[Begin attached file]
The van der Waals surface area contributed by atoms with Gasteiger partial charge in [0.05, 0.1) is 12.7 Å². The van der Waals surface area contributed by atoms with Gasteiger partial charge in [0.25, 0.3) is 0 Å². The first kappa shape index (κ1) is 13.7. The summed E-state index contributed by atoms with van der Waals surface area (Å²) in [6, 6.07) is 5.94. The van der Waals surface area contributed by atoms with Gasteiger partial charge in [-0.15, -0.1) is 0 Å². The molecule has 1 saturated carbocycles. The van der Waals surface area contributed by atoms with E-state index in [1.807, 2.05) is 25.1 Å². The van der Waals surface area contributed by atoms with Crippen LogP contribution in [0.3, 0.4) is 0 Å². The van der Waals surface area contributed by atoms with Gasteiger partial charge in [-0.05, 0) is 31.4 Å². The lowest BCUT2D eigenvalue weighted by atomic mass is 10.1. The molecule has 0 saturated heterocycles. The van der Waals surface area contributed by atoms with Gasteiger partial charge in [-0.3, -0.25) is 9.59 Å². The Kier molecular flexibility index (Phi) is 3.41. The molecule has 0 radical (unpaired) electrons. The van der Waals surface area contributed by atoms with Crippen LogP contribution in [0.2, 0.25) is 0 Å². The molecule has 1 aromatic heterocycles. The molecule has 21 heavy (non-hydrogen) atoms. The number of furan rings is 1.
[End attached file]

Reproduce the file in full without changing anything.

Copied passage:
The van der Waals surface area contributed by atoms with Gasteiger partial charge in [0.05, 0.1) is 12.7 Å². The van der Waals surface area contributed by atoms with Gasteiger partial charge in [0.25, 0.3) is 0 Å². The first kappa shape index (κ1) is 13.7. The summed E-state index contributed by atoms with van der Waals surface area (Å²) in [6, 6.07) is 5.94. The van der Waals surface area contributed by atoms with Gasteiger partial charge in [-0.15, -0.1) is 0 Å². The molecule has 1 saturated carbocycles. The van der Waals surface area contributed by atoms with E-state index in [1.807, 2.05) is 25.1 Å². The van der Waals surface area contributed by atoms with Crippen LogP contribution in [0.3, 0.4) is 0 Å². The van der Waals surface area contributed by atoms with Gasteiger partial charge in [-0.05, 0) is 31.4 Å². The lowest BCUT2D eigenvalue weighted by atomic mass is 10.1. The molecule has 0 saturated heterocycles. The van der Waals surface area contributed by atoms with Gasteiger partial charge in [-0.3, -0.25) is 9.59 Å². The Kier molecular flexibility index (Phi) is 3.41. The molecule has 0 radical (unpaired) electrons. The van der Waals surface area contributed by atoms with Crippen LogP contribution in [0.2, 0.25) is 0 Å². The molecule has 1 aromatic heterocycles. The molecule has 21 heavy (non-hydrogen) atoms. The number of furan rings is 1.